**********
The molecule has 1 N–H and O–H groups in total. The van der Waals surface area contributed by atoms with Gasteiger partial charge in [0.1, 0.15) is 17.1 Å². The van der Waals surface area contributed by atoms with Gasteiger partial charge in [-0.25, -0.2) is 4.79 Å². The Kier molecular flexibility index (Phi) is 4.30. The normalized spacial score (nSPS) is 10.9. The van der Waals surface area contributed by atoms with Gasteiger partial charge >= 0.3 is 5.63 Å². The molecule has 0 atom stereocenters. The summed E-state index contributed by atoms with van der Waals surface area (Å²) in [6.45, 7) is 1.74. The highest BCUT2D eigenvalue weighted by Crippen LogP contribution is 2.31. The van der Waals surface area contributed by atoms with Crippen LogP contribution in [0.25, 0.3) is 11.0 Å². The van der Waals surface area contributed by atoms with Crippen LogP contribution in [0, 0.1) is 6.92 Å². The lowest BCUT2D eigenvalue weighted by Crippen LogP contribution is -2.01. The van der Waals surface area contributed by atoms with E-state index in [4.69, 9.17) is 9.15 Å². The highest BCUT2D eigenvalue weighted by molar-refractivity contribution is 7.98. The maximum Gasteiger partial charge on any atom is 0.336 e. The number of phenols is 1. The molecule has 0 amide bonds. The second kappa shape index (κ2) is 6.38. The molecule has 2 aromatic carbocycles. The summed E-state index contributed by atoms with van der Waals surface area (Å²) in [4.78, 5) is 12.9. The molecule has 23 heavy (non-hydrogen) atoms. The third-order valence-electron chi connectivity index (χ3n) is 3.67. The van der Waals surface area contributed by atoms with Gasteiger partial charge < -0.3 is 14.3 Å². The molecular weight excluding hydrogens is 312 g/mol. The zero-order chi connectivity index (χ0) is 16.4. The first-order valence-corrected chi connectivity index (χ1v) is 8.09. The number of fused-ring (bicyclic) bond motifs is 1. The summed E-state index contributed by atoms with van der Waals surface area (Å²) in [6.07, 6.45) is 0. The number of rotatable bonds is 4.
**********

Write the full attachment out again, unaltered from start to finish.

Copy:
The molecule has 1 N–H and O–H groups in total. The van der Waals surface area contributed by atoms with Gasteiger partial charge in [0.1, 0.15) is 17.1 Å². The van der Waals surface area contributed by atoms with Gasteiger partial charge in [-0.25, -0.2) is 4.79 Å². The Kier molecular flexibility index (Phi) is 4.30. The normalized spacial score (nSPS) is 10.9. The van der Waals surface area contributed by atoms with Gasteiger partial charge >= 0.3 is 5.63 Å². The molecule has 0 atom stereocenters. The summed E-state index contributed by atoms with van der Waals surface area (Å²) in [6.45, 7) is 1.74. The highest BCUT2D eigenvalue weighted by Crippen LogP contribution is 2.31. The van der Waals surface area contributed by atoms with Crippen LogP contribution in [0.25, 0.3) is 11.0 Å². The van der Waals surface area contributed by atoms with Crippen LogP contribution in [0, 0.1) is 6.92 Å². The lowest BCUT2D eigenvalue weighted by Crippen LogP contribution is -2.01. The van der Waals surface area contributed by atoms with E-state index in [4.69, 9.17) is 9.15 Å². The highest BCUT2D eigenvalue weighted by molar-refractivity contribution is 7.98. The maximum Gasteiger partial charge on any atom is 0.336 e. The number of phenols is 1. The molecule has 0 amide bonds. The second kappa shape index (κ2) is 6.38. The molecule has 2 aromatic carbocycles. The summed E-state index contributed by atoms with van der Waals surface area (Å²) in [4.78, 5) is 12.9. The molecule has 23 heavy (non-hydrogen) atoms. The third-order valence-electron chi connectivity index (χ3n) is 3.67. The van der Waals surface area contributed by atoms with Gasteiger partial charge < -0.3 is 14.3 Å². The molecular weight excluding hydrogens is 312 g/mol. The zero-order chi connectivity index (χ0) is 16.4. The first-order valence-corrected chi connectivity index (χ1v) is 8.09. The number of fused-ring (bicyclic) bond motifs is 1. The summed E-state index contributed by atoms with van der Waals surface area (Å²) in [6.07, 6.45) is 0. The number of rotatable bonds is 4.